Colsterworth

From Wikipedia, the free encyclopedia
Jump to: navigation, search
Colsterworth
Colsterworth Church, Lincolnshire by W. Stukeley (1722).png
A drawing of Colsterworth Church,
by the antiquarian William Stukeley
Crossroads in the centre of Colsterworth - geograph.org.uk - 14360.jpg
The crossroads in the centre of the village
Colsterworth is located in Lincolnshire
Colsterworth
Colsterworth
 Colsterworth shown within Lincolnshire
OS grid reference SK932240
   – London 90 mi (140 km)  S
Civil parish Colsterworth
District South Kesteven
Shire county Lincolnshire
Region East Midlands
Country England
Sovereign state United Kingdom
Post town GRANTHAM
Postcode district NG33
Police Lincolnshire
Fire Lincolnshire
Ambulance East Midlands
EU Parliament East Midlands
List of places
UK
England
Lincolnshire

Coordinates: 52°48′20″N 0°37′06″W / 52.80554°N 0.61825°W / 52.80554; -0.61825

Colsterworth is a village and civil parish in the South Kesteven district of Lincolnshire, England. It is situated less than half a mile (0.8 km) west from the A1, and approximately 7 miles (11 km) south from Grantham and 12 miles (19 km) north-west from Stamford.

The village, together with the hamlet of Woolsthorpe-by-Colsterworth, had a population of 1508 according to the 2001 Census.

History and architecture[edit]

The name Colsterworth is from the Old English 'colestre' + 'worth' for "enclosure of the charcoal burners"; the name appears as "Colsteuorde" in the Domesday Book.

The village dates from the Roman era. It is close to Ermine Street, the old Roman road that ran from London directly north to Lincoln and to the Roman road known as High Dyke. A Roman smelting furnace was found at Colsterworth in 1931, as was a small defended Late Iron Age settlement in the 1940s.[1]

Colsterworth is raised upon a slight limestone ridge, with the River Witham running below on the western side and bisecting the two villages. The old hamlet of Twyford has been incorporated by the growth of Colsterworth, but the name survives in the names of some houses and in Twyford Wood. The area between Colsterworth Church and Twyford was once known as Dunkirk. Colsterworth, Woolsthorpe and Twyford are all separately entered in the Domesday Book of 1086.[2] The village belonged to the historical wapentake of Winnibriggs and Threo.[3]

The enclosures of the land in 1808 allowed the local landlords to increase their holdings. Thirty villagers also received land, but some sold on to avoid the compulsory expense of fencing it. Colsterworth...The rector commuted his tythes for 398 acres, in addition to his 11 acres of glebe. The position of Colsterworth on the Great York Road, later the Great North Road, became important as soon as the turnpike road was completed in 1752. It was appointed a post town, and by the mid-19th century had a thriving coaching trade. There were numerous inns - ten at one time. However, the village was bypassed in 1935.[4] The old coaching inns have been transformed into houses or business properties, such as The George House and The Sun Pottery, or demolished completely. The White Lion public house, standing opposite the parish church of St John the Baptist, alone now serves the population. About that time, ironstone workings began. These were closed in the 1970s and the site rehabilitated.[5] Colsterworth also lies one mile to the west of Twyford Wood, which was the site of a Second World War airfield RAF North Witham, and still retains military artefacts, including open runways and a derelict control tower. After the war, the grassed part of the airfield was planted with oaks and conifers. The grassland habitat is home to a regionally important colony of dingy and grizzled skipper butterflies.[6]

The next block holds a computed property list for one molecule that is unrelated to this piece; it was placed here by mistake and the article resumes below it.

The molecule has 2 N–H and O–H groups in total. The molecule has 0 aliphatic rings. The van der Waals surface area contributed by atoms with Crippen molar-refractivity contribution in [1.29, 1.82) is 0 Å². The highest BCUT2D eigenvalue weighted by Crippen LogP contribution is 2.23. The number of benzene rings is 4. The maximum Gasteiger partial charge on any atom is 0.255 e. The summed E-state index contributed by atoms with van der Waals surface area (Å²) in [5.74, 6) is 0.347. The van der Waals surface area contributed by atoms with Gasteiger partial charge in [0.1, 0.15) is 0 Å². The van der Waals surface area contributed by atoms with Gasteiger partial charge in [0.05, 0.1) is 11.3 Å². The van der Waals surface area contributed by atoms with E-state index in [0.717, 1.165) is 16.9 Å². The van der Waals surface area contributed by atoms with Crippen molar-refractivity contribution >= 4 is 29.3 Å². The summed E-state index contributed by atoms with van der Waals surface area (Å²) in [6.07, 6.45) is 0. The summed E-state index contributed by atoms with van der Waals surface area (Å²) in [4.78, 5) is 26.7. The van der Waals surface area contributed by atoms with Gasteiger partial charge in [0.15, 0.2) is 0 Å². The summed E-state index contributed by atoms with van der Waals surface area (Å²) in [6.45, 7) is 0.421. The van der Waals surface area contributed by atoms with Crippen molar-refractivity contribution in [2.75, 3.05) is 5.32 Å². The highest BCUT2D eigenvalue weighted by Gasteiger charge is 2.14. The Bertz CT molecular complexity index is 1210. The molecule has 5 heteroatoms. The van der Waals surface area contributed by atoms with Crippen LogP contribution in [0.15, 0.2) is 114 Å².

In 1884 the Rev'd J. Mirehouse, rector of Colsterworth, was responsible for the Home Office Baby publicity stunt.[citation needed]

The origins of the parish church of St John the Baptist go back to Saxon times, as indicated by the herring-bone stonework in the chancel. The Norman arches were preserved during Victorian renovation, of which this church is a prime example. The surrounding churchyard has been closed for almost a century but is kept in order by the Parish Council. Inside the church, behind the organ, is a stone sundial plate that was cut with a penknife by Sir Isaac Newton when nine years of age. The stone, which has no gnomon, is mounted upside down below a carved wooden effigy of the scientist.[1] Newton's mother, Hannah Ayscough (died 1642) and father, also called Isaac (died 1673), were buried in the church.[7]

Colsterworth belongs to the Colsterworth Group of Anglican churches, sharing a priest with Holy Cross, Great Ponton, St Guthlac, Little Ponton, St James, Skillington and St Andrew and St Mary at North and South Stoke Rochford with Easton. It is in the deanery of Beltisloe.

Methodism came to Colsterworth about 1795. The present Methodist church in Back Lane dates back to the 1830s.[5]